The Help Needs Help

I’ll admit it. I am one tough customer. Why shouldn’t I be? Because I also am one very good customer.

I’m no different from anyone who regularly patronizes a place of business, spending a considerable amount of money, and naturally likes to be treated not just as another customer, but as a loyal customer.

A good customer’s lifetime value to a business reaches beyond his or her own transactions. Good customers are prone to recommend their favorite shopping stops to others. And word-of-mouth is both the oldest and the most effective form of advertising for a business.

If I like a place and derive satisfaction from shopping or eating there, I’m happy to help them by spreading the word.

Lately, though, I am not feeling the love from some of the places where I’m a regular, and I suspect you are having a similar experience.  Anywhere I go, it’s as if nobody knows anything. If that sounds like hyperbole, have you been out and about much?

The intimacy and familiarity that are a big part of the customer experience for a constant customer like me has gone AWOL. Using the easy excuse of the pandemic — and it is an excuse — lethargy in the retail ranks has become the rule rather than the exception.

These days, I half expect to see signs that say, “We’re sorry, but customer service currently is out of service. Better luck next time.”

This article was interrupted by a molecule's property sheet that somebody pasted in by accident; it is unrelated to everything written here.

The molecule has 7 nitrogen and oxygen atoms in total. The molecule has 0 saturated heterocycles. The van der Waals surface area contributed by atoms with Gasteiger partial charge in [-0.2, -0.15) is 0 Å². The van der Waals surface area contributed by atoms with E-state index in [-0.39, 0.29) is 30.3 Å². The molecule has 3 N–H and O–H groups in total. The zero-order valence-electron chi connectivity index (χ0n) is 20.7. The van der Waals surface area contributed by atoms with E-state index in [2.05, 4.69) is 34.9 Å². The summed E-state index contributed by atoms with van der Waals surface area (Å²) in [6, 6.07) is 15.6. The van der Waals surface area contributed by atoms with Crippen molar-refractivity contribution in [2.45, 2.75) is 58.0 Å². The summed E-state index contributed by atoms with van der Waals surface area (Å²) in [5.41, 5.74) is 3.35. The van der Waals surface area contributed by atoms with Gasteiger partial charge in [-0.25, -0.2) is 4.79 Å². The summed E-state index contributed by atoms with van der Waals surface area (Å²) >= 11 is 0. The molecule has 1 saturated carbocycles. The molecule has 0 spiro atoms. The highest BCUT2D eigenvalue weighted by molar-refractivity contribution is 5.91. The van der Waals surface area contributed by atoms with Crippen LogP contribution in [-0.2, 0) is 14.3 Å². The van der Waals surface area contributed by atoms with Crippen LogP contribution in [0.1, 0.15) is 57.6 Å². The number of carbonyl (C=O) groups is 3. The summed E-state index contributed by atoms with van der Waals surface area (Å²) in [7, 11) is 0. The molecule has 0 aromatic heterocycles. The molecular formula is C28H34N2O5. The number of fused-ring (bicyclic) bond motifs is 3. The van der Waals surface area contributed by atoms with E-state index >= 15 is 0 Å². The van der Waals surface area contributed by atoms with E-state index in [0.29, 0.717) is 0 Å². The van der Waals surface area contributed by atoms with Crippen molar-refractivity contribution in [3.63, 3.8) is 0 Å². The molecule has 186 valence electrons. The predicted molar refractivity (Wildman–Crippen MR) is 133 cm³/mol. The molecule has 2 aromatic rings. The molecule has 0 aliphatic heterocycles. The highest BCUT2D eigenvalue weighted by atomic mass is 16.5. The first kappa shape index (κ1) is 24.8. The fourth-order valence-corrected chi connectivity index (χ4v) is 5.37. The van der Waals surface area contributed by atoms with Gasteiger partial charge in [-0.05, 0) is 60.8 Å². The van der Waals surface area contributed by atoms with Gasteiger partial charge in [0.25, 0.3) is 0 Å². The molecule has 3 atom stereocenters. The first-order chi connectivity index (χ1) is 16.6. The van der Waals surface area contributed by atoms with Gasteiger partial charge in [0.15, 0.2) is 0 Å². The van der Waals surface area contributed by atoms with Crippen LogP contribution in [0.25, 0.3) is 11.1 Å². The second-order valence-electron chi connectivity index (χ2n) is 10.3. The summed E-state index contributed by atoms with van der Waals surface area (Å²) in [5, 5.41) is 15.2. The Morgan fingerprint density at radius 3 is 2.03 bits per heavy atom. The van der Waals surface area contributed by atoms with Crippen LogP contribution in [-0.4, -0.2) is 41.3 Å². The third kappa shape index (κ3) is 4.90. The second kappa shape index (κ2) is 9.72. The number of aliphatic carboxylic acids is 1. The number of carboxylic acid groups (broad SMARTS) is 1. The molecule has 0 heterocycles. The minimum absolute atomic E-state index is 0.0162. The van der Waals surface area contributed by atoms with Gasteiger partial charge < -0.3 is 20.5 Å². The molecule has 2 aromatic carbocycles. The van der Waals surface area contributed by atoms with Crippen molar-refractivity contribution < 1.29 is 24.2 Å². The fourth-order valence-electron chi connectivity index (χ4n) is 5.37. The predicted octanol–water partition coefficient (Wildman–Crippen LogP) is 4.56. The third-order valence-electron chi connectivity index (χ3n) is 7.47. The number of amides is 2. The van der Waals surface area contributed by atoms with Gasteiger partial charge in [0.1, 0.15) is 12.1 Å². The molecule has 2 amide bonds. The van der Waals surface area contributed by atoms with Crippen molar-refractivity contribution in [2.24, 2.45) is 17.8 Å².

The explanation for this turn of events is clear and simple: retail businesses — restaurants especially, but all kinds of shops — lost longtime staff to Covid and to stimulus checks that exceeded paychecks in dollars. Not working perversely became its own reward! Why work when you can get paid better sitting at home?

The result is a severe shortage of competent workers who are knowledgeable about the product or service they represent.

You see it in shops where technical knowledge is taken for granted by customers, like a Best Buy or a Verizon store. Their expertise is the whole point of their value proposition, yet those places now employ associates who don’t know much more about what they’re selling and supporting than the person who’s buying. They’re being thrown into the job without learning the tricks of the trade.

Case in point: A Verizon store worker couldn’t figure out how to perform a basic task on my Verizon phone … and then suggested I take it to Best Buy!


Those familiar faces behind the counter who knew and pampered their employers’ best customers have vanished. When we go shopping now, it’s like we’re strangers in a strange land. And it’s as if the people there to help us are like robots whose resting face is a blank stare.

The same blank stare syndrome even can be sensed when speaking on the phone with a customer service representative halfway across the world.

You see the malaise too in fast food franchises, where it can take an inordinate length of time to pay for a simple order because the cashier is laboring over how to ring it up.

Don’t get me wrong. The new workers, who replaced the workers who knew me as soon as I walked through the door, are trying hard in many cases.

They are not the problem. They are under-trained, to the extent that they are trained at all. If we can train computers to perform complex tasks through artificial intelligence, how about training humans to perform simple tasks?